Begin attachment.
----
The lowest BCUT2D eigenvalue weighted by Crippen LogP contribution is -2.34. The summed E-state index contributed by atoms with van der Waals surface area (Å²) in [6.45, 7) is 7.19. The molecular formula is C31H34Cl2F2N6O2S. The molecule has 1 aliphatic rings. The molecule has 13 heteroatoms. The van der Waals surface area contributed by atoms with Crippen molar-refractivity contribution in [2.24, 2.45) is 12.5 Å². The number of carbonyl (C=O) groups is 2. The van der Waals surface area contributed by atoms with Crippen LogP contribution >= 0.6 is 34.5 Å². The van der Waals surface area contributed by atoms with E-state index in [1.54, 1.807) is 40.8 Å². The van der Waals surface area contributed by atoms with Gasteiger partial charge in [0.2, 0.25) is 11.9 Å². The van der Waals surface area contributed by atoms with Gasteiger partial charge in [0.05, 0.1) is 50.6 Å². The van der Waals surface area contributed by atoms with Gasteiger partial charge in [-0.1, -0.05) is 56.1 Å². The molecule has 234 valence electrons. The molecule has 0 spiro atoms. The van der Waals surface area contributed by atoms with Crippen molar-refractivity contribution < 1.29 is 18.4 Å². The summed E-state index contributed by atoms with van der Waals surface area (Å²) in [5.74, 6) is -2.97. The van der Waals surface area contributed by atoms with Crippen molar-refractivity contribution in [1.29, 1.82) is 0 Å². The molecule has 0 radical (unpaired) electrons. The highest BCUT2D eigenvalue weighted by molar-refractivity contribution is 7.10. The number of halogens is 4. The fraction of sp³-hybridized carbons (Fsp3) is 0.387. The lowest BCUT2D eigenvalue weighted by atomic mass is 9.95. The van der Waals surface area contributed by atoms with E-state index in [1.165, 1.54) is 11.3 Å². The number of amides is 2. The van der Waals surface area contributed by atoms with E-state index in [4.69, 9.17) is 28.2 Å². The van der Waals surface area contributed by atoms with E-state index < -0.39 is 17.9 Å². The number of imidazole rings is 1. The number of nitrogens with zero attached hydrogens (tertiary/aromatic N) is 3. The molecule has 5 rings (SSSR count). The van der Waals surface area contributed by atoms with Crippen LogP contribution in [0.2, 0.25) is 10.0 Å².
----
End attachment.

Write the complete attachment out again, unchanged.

The lowest BCUT2D eigenvalue weighted by Crippen LogP contribution is -2.34. The summed E-state index contributed by atoms with van der Waals surface area (Å²) in [6.45, 7) is 7.19. The molecular formula is C31H34Cl2F2N6O2S. The molecule has 1 aliphatic rings. The molecule has 13 heteroatoms. The van der Waals surface area contributed by atoms with Crippen molar-refractivity contribution in [2.24, 2.45) is 12.5 Å². The number of carbonyl (C=O) groups is 2. The van der Waals surface area contributed by atoms with Crippen LogP contribution >= 0.6 is 34.5 Å². The van der Waals surface area contributed by atoms with E-state index in [1.54, 1.807) is 40.8 Å². The van der Waals surface area contributed by atoms with Gasteiger partial charge in [0.2, 0.25) is 11.9 Å². The van der Waals surface area contributed by atoms with Gasteiger partial charge in [0.05, 0.1) is 50.6 Å². The van der Waals surface area contributed by atoms with Gasteiger partial charge in [-0.1, -0.05) is 56.1 Å². The molecule has 234 valence electrons. The molecule has 0 spiro atoms. The van der Waals surface area contributed by atoms with Crippen molar-refractivity contribution < 1.29 is 18.4 Å². The summed E-state index contributed by atoms with van der Waals surface area (Å²) in [5.74, 6) is -2.97. The van der Waals surface area contributed by atoms with Crippen molar-refractivity contribution in [1.29, 1.82) is 0 Å². The molecule has 0 radical (unpaired) electrons. The highest BCUT2D eigenvalue weighted by molar-refractivity contribution is 7.10. The number of halogens is 4. The fraction of sp³-hybridized carbons (Fsp3) is 0.387. The lowest BCUT2D eigenvalue weighted by atomic mass is 9.95. The van der Waals surface area contributed by atoms with E-state index in [1.165, 1.54) is 11.3 Å². The number of amides is 2. The van der Waals surface area contributed by atoms with E-state index in [4.69, 9.17) is 28.2 Å². The van der Waals surface area contributed by atoms with E-state index < -0.39 is 17.9 Å². The number of imidazole rings is 1. The number of nitrogens with zero attached hydrogens (tertiary/aromatic N) is 3. The molecule has 5 rings (SSSR count). The van der Waals surface area contributed by atoms with Crippen LogP contribution in [0.2, 0.25) is 10.0 Å².